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During their first year in the program, students typically engage in coursework and seminars which prepare them for the Qualifying Examinations. These two exams test the student’s breadth of knowledge in algebra and real analysis.

In addition, students must satisfactorily complete a course sequence during their first or second year. This can be fulfilled in one of three ways:

  • Math 215A, B, & C: Algebraic Topology, Differential Topology, and Differential Geometry
  • Math 216A, B, & C: Introduction to Algebraic Geometry
  • Math 230A, B, & C: Theory of Probability
  • Another full year course sequence (Autumn, Winter, & Spring) in a single subject approved in advance by the Director of Graduate Studies

By the end of Spring Quarter of their second year in the program, students must have a dissertation advisor and apply for Candidacy.

During their third year, students will sit for their Area Examination, which must be completed by the end of Spring Quarter. This exam assesses the student’s breadth of knowledge in his or her particular area of research. The Area Examination is also used as an opportunity for the student to present his or her committee with a summary of research conducted to date as well as a detailed plan for the remaining research.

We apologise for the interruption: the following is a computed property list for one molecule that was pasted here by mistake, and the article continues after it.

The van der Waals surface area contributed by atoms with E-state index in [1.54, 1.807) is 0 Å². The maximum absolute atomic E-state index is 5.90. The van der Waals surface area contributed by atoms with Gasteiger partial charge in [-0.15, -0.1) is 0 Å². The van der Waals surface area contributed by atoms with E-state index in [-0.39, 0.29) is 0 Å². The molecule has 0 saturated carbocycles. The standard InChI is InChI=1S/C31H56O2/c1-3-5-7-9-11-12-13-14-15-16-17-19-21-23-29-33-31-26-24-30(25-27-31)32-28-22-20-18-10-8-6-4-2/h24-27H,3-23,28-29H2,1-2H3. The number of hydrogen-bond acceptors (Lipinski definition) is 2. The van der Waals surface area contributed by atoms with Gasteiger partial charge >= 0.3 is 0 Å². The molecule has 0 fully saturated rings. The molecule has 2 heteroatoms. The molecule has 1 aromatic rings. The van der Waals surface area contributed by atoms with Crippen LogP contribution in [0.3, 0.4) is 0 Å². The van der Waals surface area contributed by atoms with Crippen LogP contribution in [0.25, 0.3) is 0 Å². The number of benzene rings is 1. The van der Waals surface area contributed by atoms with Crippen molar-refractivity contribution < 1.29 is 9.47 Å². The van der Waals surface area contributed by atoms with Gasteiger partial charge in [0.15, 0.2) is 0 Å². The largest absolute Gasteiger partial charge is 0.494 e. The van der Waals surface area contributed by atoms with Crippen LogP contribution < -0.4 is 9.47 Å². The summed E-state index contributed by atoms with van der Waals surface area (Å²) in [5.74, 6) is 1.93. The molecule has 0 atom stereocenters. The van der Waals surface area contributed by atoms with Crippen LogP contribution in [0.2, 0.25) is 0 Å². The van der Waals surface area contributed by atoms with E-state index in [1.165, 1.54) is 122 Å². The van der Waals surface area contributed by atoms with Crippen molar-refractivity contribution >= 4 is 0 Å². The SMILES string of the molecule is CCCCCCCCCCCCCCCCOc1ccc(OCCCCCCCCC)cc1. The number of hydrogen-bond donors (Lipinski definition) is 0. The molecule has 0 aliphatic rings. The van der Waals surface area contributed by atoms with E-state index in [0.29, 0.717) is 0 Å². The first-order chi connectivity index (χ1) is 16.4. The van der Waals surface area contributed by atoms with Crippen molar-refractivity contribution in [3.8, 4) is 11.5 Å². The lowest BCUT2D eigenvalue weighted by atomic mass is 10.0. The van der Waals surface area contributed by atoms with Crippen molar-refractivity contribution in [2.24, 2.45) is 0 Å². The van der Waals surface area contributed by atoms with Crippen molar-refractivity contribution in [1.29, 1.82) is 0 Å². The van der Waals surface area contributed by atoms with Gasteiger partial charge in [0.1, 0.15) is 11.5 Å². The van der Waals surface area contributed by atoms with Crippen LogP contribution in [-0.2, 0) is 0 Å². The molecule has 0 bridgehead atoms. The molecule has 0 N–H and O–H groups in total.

Typically during the latter part of the fourth or early part of the fifth year of study, students are expected to finish their dissertation research. At this time, students defend their dissertation as they sit for their University Oral Examination. Following the dissertation defense, students take a short time to make final revisions to their actual papers and submit the dissertation to their reading committee for final approval.

All students continue through each year of the program serving some form of Assistantship: Course, Teaching or Research, unless they have funding from outside the department.

Our graduate students are very active as both leaders and participants in seminars and colloquia in their chosen areas of interest.

Stanford University Department of Mathematics
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